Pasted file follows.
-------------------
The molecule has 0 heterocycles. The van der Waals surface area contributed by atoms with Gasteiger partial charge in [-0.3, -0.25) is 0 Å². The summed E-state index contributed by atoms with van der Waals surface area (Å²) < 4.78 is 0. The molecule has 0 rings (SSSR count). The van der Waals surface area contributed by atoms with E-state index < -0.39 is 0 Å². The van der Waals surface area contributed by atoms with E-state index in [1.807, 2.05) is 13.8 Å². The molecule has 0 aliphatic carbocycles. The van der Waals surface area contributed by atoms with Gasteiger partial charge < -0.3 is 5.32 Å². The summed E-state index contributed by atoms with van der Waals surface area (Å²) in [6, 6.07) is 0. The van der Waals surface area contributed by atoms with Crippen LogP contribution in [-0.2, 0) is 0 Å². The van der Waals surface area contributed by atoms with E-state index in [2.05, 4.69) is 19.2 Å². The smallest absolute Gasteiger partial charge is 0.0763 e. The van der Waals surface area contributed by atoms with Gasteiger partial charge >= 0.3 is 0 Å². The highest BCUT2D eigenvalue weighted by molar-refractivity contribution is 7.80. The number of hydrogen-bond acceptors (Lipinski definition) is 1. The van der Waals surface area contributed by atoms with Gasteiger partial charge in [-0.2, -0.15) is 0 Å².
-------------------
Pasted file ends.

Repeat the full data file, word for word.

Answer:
The molecule has 0 heterocycles. The van der Waals surface area contributed by atoms with Gasteiger partial charge in [-0.3, -0.25) is 0 Å². The summed E-state index contributed by atoms with van der Waals surface area (Å²) < 4.78 is 0. The molecule has 0 rings (SSSR count). The van der Waals surface area contributed by atoms with E-state index < -0.39 is 0 Å². The van der Waals surface area contributed by atoms with E-state index in [1.807, 2.05) is 13.8 Å². The molecule has 0 aliphatic carbocycles. The van der Waals surface area contributed by atoms with Gasteiger partial charge < -0.3 is 5.32 Å². The summed E-state index contributed by atoms with van der Waals surface area (Å²) in [6, 6.07) is 0. The van der Waals surface area contributed by atoms with Crippen LogP contribution in [-0.2, 0) is 0 Å². The van der Waals surface area contributed by atoms with E-state index in [2.05, 4.69) is 19.2 Å². The smallest absolute Gasteiger partial charge is 0.0763 e. The van der Waals surface area contributed by atoms with Gasteiger partial charge >= 0.3 is 0 Å². The highest BCUT2D eigenvalue weighted by molar-refractivity contribution is 7.80. The number of hydrogen-bond acceptors (Lipinski definition) is 1. The van der Waals surface area contributed by atoms with Gasteiger partial charge in [-0.2, -0.15) is 0 Å².